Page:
Noise from servers is irritating and can be counterproductive for anyone working in close proximity with them.
Many organizations get around this by housing the servers in an isolated room so noise does not seep out to people outside the room.
This is a pragmatic approach because the servers remain well ventilated, freely dissipating heat into the room; the room can be cooled to temperatures favorable to the electronic equipment, and the room can be soundproofed to prevent noise distracting workers near the server room.
Sometimes, however, it is not practical to locate noisy network equipment from workers and visitors.
This often arises from space constraint, with home offices contributing significantly to the state of affairs. In these situations, therefore, hope lies in reducing the noise to a minimum. There are two approaches to soundproofing the unit carrying the servers/equipment.
Rack or Cabinet?
- Whereas a rack is an open frame, a cabinet is an enclosure with one or more doors. What determines the best option for your equipment?
- The stability of a cabinet favors large, heavy equipment. However, if you frequently need access to all sides of the equipment, or if your equipment needs plenty of ventilation, then a rack is more convenient.
- Is the environment holding the equipment in open or dusty; or is it well maintained? Cabinets would door well for the former, while racks can tackle the latter.
- What about aesthetics? Is your equipment in the view of clients for whom you want to portray a professional image? A cabinet would work better in such a case. Moreover, it can be locked, offering more security to the equipment.
Soundproofing an open rack
This involves adding noise reduction materials on the shelves, and it has the disadvantage of building up more heat.
It will, therefore, be imperative to install cooling fans. The two ways of achieving your soundproofing goal are to either buy a soundproofed rack like Savepoint server rack or coat your rack with soundproof materials. We will discuss 4 of these:
1. Mass Loaded Vinyl
- 1 lb per sq. foot. 1/8 of an inch thick mateial with excellent sound blocking...
- 4'x12.5' roll for easy transport to job site and for easy installation. Covers 50...
- Used to cover walls and ceilings to stop noise transfer from one room to the other
Initially developed as an industrial noise barrier, MSL is used in lining many noisy machines. Use glue or any other adhesive material to load the material in place.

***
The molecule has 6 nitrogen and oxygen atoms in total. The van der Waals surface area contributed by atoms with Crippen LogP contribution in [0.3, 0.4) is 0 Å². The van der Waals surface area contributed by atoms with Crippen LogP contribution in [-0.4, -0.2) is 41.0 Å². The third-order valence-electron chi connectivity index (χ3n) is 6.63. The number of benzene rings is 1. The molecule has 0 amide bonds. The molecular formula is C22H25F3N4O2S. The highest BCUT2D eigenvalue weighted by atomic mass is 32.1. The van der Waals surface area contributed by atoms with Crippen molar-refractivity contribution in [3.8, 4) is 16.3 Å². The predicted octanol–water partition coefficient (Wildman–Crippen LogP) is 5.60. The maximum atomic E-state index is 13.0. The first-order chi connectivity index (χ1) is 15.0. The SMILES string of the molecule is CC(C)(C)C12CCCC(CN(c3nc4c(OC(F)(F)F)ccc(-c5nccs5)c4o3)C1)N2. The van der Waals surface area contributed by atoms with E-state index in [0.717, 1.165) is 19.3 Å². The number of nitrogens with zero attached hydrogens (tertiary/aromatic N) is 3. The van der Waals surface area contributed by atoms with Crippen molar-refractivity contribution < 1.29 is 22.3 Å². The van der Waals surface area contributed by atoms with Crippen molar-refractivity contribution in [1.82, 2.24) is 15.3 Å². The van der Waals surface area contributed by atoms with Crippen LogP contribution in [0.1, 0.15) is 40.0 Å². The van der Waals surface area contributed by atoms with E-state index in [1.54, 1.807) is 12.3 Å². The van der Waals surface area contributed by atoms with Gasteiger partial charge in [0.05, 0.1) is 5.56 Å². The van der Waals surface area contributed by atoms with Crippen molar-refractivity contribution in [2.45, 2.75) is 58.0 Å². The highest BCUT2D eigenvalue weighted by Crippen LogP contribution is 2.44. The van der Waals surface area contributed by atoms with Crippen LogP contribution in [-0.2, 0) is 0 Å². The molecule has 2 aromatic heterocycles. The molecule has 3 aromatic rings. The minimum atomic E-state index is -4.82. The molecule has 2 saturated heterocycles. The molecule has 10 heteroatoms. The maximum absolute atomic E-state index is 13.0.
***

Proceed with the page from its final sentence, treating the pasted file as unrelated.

No gaps should be left as they would leak sound. Be careful to avoid ripping the material as tears cannot be redeemed. MSL stands out from other soundproofing materials because it is resistant to heat.
2. Sound Deadening Mats.
These come in various forms for high-performance soundproofing. They actually are a variation of MSL that were made especially for cars, studios or homes, because of their excellent sound deadening abilities. Glue them on the rack floor or walls. You can double them, for good measure.
3. Rubberized Undercoating.
This waterproof spray is widely used in cars, sinks, walls and other surfaces. It is double-pronged in its action: while adding mass to dampen sound, it protects from rust.
It is ideal for metal racks. Its downsides include; strong smell, taking longer to dry and heat retaining properties.
4. Soundproof Server Cabinets.
These are also known as acoustic cabinets or soundproofed server racks. There are two ways of obtaining these cabinets:
Purchasing the foam-lined soundproof server cabinets.
This helps reduces noise levels and maintains ideal room temperature using their internal heat control.
When fans are installed at the rear door to handle increased heat, the server cabinet is said to be actively cooling the cabinet. Alternatively, one could choose to build their own cabinet, using locally sourced materials.
This brings the cost down. The soundproofing materials discussed earlier can also be utilized. These acoustic cabinets use passive cooling by relying on server fans.
In this regard, the differential temperature between the inside of the cabinet and the room outside is used to draw air from the front.
Minimal heat is removed, however. Passive cooling is therefore not adequate for equipment with high heat output.
Final Thoughts on Diy Soundproofing a Server Rack:
I wrap this up by saying that instead of letting ourselves, workers and visitors put up with the annoying drone of electronic equipment, we can reach for soundproof server cabinets, which come in varieties we can choose from. Let’s hush those servers!